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sentences which do not, of course, offer exact parallels to those with / wish, or to the Dutch Ik wou dat ik slaagdel

It should be observed, however, that would is spmetimes found after we in reported speech.

(He says) he wishes we would not keep the door open. Sweet, N. E. Gr, § 2202, ƒ.

III. Might occurs as an occasional variant of would.

Would that my wanderings might end herel Would that these grateful tears with which I now mourn hope misplaced, and love despised, might flow in peace for everi Dick, Pickw, Ch. XXXVI, 335.

Would that neither might win! Would that they would devour and destroy, till there was none left of Frenchmen or of Norwegians! Kinosley, Hereward the Wake, Ch. XVII, 71a. (Note thevaried practice.)

In the adnominal clause contained in the following quotation might is employed on the strength of an idle wish being implied.

Oh for a lodge in some vastwilderness, | Some boundless contlguity of shade, | Where rumour of oppression and deceit, | Of unsuccessful or successful war, | Might never reach me more! Cowper, Ta sk, 11,5.

a)In literary English the subjunctive is frequent in subordinate statements expressing what is the subject of some movement of the human will, As will appear from the import of the head-sentences in the following quotations, movements of the human will, or of some equivalent agent, appear in different forms and in different degrees of intensity, from a stern command to a meek request.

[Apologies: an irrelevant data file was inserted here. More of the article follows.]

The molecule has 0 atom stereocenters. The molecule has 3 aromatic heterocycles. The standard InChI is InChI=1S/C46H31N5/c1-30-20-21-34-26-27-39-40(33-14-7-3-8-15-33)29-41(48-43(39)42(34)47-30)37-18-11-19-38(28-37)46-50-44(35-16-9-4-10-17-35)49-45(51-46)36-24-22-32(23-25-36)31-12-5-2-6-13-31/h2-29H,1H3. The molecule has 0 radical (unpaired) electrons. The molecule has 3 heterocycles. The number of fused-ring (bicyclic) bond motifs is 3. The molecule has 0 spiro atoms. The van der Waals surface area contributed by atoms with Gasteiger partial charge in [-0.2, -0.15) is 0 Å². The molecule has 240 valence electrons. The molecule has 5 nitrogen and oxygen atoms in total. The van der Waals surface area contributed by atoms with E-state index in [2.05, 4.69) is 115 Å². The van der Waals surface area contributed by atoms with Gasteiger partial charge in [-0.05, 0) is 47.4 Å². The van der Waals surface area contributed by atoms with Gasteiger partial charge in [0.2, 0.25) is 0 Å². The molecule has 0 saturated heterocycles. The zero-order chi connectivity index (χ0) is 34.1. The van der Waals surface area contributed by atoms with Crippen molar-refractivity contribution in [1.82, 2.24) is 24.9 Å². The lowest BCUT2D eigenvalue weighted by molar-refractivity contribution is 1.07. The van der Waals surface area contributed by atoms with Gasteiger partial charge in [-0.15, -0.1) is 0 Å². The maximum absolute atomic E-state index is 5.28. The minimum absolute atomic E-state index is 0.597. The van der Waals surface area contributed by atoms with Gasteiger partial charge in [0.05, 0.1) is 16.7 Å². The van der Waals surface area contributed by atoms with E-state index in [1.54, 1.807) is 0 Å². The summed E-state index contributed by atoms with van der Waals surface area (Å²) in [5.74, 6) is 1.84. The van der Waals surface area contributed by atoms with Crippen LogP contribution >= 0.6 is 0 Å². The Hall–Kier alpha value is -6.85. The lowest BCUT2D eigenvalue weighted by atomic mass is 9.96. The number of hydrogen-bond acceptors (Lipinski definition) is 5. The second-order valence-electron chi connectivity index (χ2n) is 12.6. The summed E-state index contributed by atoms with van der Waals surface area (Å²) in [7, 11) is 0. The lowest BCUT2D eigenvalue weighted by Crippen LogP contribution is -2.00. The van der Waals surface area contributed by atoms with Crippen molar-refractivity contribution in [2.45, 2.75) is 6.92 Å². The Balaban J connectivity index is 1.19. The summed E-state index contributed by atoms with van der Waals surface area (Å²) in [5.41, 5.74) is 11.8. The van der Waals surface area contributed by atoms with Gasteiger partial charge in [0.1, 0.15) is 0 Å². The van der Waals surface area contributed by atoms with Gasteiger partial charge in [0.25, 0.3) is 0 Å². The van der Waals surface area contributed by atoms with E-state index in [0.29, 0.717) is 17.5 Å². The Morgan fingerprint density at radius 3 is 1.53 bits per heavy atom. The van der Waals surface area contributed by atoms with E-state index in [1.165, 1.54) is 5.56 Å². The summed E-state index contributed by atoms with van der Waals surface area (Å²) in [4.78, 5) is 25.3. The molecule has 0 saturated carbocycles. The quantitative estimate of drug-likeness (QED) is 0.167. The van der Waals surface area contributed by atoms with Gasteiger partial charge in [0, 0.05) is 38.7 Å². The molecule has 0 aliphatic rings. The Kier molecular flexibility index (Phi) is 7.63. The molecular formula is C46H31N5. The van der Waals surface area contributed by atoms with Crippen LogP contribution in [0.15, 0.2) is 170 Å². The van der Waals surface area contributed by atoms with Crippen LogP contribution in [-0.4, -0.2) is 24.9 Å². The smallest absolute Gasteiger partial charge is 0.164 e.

For convenience of reference the following quotations have been arranged according to the alphabetical succession of the words on which the subjunctive depends. I heg my most humble duty and service be presented to my ladies, your Honour's lady and sister. Swift (Thack, Eng. Hum, I, 23). Go bid thy mistress, when my drink is ready, | She strike upon the belI. Shak, Macb, II, I, 32.

I charge thee | That thou attend me. Shak., Temp, I, 2, 435.

It is our charge to thee brother . . . that thou do thy battle manfully

Scott, I van hoe, Ch. XXXIII, 394. T.

Do not consent | That Antony speak in his funeral. Shak., J u 1. Caes, III, 1, 233.

The necessity of the time demands that our people put aside all

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